Friday, April 6, 2012

Controlling the Resources

The Australian mining company, Jacka Resouces has just announced that it will be joining three other international companies: Ophir Energy, Asante Oil and Prime Resources, in setting up camp in Somalia. This announcement comes only a month after the much touted London Conference on Somalia.

The February London Conference was seen by some people as nothing more than another attempt to further carve up Somali resources. Jacka's announcement confirms it.

At the Conference there was little or nothing done to protect the Somalian coastline from either the international IUUs fishing boats or other vessels dumping toxic waste in the region. The focus of the Conference was on making Somalia and the waters around the Horn of Africa safer for international trade. It also focused on strengthening the presence of foreign forces in Somalia itself, building more prisons in Somalia to hold convicted 'pirates' and opening Somalia up to more trade.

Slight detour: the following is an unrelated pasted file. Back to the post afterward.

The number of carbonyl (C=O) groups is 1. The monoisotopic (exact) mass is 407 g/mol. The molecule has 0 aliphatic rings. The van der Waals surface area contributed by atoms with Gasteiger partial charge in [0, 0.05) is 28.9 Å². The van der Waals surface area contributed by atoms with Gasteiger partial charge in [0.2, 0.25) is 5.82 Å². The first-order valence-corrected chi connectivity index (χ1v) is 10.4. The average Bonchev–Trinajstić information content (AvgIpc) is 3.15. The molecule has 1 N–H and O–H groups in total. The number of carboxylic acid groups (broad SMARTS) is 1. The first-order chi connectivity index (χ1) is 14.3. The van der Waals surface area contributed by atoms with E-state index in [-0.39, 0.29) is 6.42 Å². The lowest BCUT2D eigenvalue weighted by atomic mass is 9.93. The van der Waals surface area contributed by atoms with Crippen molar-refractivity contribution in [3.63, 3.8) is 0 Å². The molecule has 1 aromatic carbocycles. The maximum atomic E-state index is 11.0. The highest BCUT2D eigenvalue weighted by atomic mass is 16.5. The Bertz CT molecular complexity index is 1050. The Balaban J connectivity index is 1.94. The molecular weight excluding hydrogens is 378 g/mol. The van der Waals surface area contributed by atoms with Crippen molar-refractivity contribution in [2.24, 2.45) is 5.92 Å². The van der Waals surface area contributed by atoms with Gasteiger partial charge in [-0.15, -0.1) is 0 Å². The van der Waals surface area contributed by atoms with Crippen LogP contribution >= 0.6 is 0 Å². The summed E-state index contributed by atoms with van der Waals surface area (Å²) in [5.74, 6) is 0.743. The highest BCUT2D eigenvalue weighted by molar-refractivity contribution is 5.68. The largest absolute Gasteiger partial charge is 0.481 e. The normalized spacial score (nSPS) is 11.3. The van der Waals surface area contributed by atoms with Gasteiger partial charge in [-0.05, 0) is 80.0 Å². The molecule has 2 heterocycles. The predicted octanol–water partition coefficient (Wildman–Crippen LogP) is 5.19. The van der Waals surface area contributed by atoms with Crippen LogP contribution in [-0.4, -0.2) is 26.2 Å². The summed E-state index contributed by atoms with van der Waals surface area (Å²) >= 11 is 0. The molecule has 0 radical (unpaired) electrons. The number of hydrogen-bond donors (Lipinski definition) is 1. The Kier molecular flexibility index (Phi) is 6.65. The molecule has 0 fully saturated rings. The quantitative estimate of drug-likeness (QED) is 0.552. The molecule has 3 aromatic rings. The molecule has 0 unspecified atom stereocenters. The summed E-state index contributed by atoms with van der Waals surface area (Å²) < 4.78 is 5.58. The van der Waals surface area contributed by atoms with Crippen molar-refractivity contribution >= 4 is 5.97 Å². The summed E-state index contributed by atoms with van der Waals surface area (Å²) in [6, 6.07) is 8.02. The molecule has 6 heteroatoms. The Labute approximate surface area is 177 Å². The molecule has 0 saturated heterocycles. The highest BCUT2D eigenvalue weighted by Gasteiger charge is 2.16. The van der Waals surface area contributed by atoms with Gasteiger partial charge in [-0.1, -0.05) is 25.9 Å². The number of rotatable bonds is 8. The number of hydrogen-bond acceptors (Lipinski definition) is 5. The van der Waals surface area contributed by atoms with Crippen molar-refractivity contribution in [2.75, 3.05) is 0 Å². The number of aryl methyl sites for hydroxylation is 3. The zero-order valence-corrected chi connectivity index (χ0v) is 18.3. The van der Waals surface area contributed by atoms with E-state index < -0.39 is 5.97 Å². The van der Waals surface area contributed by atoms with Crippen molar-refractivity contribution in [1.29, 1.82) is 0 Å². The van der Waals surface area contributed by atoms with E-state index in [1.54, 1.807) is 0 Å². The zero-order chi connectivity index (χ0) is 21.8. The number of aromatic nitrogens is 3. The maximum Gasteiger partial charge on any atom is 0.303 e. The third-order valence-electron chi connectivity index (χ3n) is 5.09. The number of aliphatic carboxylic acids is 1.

Countries represented at the Conference agreed that more money and resources will be poured into expanding the forces already present in the Gulf region; the UN has already agreed that the role of AMISOM (the African Union Mission in Somalia) is to be expanded.

The Conference concluded with the call for 'all countries to coordinate activities against terrorism and piracy and to bring stability to Somalia'. Words that many see as an excuse to control the resources not only off the coast of Somalia, but also the purported reserves of natural gas, iron ore, tin, uranium, copper and other metals present in Somalia.

The Australian company Jacka Resources could be one of the first foreign companies to strike it rich. It would be interesting to see if Jacka is connected with Orica Limited, a publicly-listed Australian company that has been linked with the dumping of toxic waste off the coast of Somalia.